Anxiety and Panic Attacks: Fear of FearBy Dr. Margaret Paul
June 14, 2021
Do you find yourself anxious or panicked over the fear of the panic?
If you have had panic attacks, do you find yourself panicked over the panic?
People who have these attacks tend to become afraid of the panic itself, i.e., they can find themselves in a panic attack from fear of a panic attack. This issue is expressed by Julianne in the follow question:
"I have a question, one that feels quite core to me right now... how do I overcome my fear of panic itself? While I was tuning in and recognizing feelings of fear popping up over social situations, work, travel, I asked myself what I was scared of and it was always "what if I panic?" I assume that’s my wounded self, but my child is quite frightened too... its just such a terrible feeling to panic out of the blue."
One of my clients shared the following experience she had with her therapist in managing a panic attack:
"One of the things that really helped me was when my therapist actually talked me through a panic attack. Racing thoughts (in my opinion) are a way to stay in your head, not your body. What she did was to have me focus on my BODY, and I described in great detail the sensations that I was feeling. Things like ‘tightness in my chest,’ ‘my legs are really warm,’ ‘my head is pounding,’ etc. Ever since then I have never had a panic attack. I still get anxiety from time to time, but I use that as my cue to focus in my body."
Why did this help so much?
Because, in focusing in her body, she was able to tolerate and even make friends with all the feelings. Instead of panicking over the panic, she embraced the panic and became very present with it, keeping it company so that her inner child didn't feel alone with it.
Imagine a small child who is in a department store with her mom and suddenly finds herself alone. She calls for her mom but her mom is nowhere to be found. What this child might feel is panic at being lost, alone and helpless.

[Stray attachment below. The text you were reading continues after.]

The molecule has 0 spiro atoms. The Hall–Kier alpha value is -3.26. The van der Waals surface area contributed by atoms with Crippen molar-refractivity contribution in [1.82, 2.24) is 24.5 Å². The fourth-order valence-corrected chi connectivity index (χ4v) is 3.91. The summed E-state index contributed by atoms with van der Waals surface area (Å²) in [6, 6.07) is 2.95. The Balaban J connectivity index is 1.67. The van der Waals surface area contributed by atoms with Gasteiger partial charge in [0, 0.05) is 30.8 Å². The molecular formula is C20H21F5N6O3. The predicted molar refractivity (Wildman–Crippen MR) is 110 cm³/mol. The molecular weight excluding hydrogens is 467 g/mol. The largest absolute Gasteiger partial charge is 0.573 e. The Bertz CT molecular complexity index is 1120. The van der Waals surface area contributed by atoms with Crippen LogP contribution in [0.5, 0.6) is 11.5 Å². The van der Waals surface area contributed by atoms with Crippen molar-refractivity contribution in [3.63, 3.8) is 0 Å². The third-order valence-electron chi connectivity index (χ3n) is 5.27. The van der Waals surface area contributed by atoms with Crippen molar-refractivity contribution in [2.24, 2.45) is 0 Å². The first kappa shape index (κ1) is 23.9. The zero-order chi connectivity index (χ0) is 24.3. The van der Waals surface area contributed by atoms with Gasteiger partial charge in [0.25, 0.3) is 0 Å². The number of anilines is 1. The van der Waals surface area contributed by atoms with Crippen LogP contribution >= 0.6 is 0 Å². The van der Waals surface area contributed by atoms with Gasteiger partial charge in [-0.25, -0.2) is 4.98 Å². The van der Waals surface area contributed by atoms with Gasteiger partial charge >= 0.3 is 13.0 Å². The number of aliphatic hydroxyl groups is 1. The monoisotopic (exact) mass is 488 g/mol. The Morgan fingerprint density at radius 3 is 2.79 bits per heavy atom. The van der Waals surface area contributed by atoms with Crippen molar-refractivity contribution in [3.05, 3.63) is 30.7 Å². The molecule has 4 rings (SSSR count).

This is often what goes on within. When we abandon ourselves, our inner child feels very alone and lost within, especially if something scary has happened or we’ve had a thought that triggers a memory of a past traumatic situation when we felt terrified, alone and helpless.
When you feel anxious or panicked, you might want to imagine that the panicked part of you is a small child who needs to know that he or she is not alone – that you want to be there for your feelings as a loving adult, getting focused in your body with your feelings in Step One of Inner Bonding. This will likely be a huge help to you.
You might need another person to help support you, lovingly guiding you while you are doing this, because sometimes, when the panic hits, it can be hard to access the loving adult part of you.
Embracing the concept of not leaving your feelings alone to fend for themselves might be very helpful.
This is what Step One of Inner Bonding is all about – staying present in your body with your feelings so that you can immediately and lovingly attend to them. This is what I call 'having your inner baby monitor on.'
It makes it much easier to immediately tend to feelings of panic if you are already connected with yourself than if you are focused in your head. If, the moment you feel the first feeling of anxiety or panic, you immediately breathe into it and embrace it with compassion, holding it with love, you will find that it subsides. Then you can move into Step Two, an intent to learn, to discover what triggered the panic – a scary thought or a situation that triggered trauma. Sometimes what triggers panic is that you are so caught up in your head that your inner child feels abandoned and goes into a panic.
You will see that once you can get present in your body with compassion, you will no longer be stuck in the panic.
Join Dr. Margaret Paul for her 30-Day at-home Course: "Love Yourself: An Inner Bonding Experience to Heal Anxiety, Depression, Shame, Addictions and Relationships."
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By Dr. Margaret Paul